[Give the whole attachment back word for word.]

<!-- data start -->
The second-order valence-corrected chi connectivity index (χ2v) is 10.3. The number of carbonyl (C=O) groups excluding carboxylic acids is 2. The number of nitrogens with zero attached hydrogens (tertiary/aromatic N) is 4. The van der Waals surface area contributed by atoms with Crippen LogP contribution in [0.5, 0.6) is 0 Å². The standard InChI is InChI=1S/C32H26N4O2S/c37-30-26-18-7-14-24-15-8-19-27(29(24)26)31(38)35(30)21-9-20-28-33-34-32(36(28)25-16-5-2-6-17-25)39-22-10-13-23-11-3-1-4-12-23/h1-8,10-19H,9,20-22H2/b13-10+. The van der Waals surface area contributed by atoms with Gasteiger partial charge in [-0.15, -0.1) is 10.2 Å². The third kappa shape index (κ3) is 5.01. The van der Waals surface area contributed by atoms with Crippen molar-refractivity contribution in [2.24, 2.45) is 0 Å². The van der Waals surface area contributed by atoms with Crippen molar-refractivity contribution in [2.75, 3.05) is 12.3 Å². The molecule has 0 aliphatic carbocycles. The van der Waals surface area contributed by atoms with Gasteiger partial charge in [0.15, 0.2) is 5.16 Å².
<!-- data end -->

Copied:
The second-order valence-corrected chi connectivity index (χ2v) is 10.3. The number of carbonyl (C=O) groups excluding carboxylic acids is 2. The number of nitrogens with zero attached hydrogens (tertiary/aromatic N) is 4. The van der Waals surface area contributed by atoms with Crippen LogP contribution in [0.5, 0.6) is 0 Å². The standard InChI is InChI=1S/C32H26N4O2S/c37-30-26-18-7-14-24-15-8-19-27(29(24)26)31(38)35(30)21-9-20-28-33-34-32(36(28)25-16-5-2-6-17-25)39-22-10-13-23-11-3-1-4-12-23/h1-8,10-19H,9,20-22H2/b13-10+. The van der Waals surface area contributed by atoms with Gasteiger partial charge in [-0.15, -0.1) is 10.2 Å². The third kappa shape index (κ3) is 5.01. The van der Waals surface area contributed by atoms with Crippen molar-refractivity contribution in [2.24, 2.45) is 0 Å². The van der Waals surface area contributed by atoms with Crippen molar-refractivity contribution in [2.75, 3.05) is 12.3 Å². The molecule has 0 aliphatic carbocycles. The van der Waals surface area contributed by atoms with Gasteiger partial charge in [0.15, 0.2) is 5.16 Å².